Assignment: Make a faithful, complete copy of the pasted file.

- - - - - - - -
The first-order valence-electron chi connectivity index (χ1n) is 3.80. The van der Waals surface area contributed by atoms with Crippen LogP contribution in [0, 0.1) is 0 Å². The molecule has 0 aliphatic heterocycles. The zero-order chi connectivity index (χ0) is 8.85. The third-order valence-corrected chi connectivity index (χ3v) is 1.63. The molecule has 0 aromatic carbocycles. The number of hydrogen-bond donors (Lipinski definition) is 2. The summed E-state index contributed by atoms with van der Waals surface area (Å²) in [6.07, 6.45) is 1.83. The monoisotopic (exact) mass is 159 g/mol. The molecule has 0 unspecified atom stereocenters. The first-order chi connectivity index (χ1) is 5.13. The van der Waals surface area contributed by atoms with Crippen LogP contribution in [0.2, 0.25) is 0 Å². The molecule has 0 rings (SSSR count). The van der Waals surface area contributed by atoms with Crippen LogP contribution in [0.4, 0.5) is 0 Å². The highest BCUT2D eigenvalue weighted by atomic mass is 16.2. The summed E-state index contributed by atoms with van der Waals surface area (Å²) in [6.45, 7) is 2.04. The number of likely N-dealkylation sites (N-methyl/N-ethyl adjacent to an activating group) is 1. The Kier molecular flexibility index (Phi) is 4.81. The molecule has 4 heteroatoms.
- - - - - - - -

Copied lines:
The first-order valence-electron chi connectivity index (χ1n) is 3.80. The van der Waals surface area contributed by atoms with Crippen LogP contribution in [0, 0.1) is 0 Å². The molecule has 0 aliphatic heterocycles. The zero-order chi connectivity index (χ0) is 8.85. The third-order valence-corrected chi connectivity index (χ3v) is 1.63. The molecule has 0 aromatic carbocycles. The number of hydrogen-bond donors (Lipinski definition) is 2. The summed E-state index contributed by atoms with van der Waals surface area (Å²) in [6.07, 6.45) is 1.83. The monoisotopic (exact) mass is 159 g/mol. The molecule has 0 unspecified atom stereocenters. The first-order chi connectivity index (χ1) is 5.13. The van der Waals surface area contributed by atoms with Crippen LogP contribution in [0.2, 0.25) is 0 Å². The molecule has 0 rings (SSSR count). The van der Waals surface area contributed by atoms with Crippen LogP contribution in [0.4, 0.5) is 0 Å². The highest BCUT2D eigenvalue weighted by atomic mass is 16.2. The summed E-state index contributed by atoms with van der Waals surface area (Å²) in [6.45, 7) is 2.04. The number of likely N-dealkylation sites (N-methyl/N-ethyl adjacent to an activating group) is 1. The Kier molecular flexibility index (Phi) is 4.81. The molecule has 4 heteroatoms.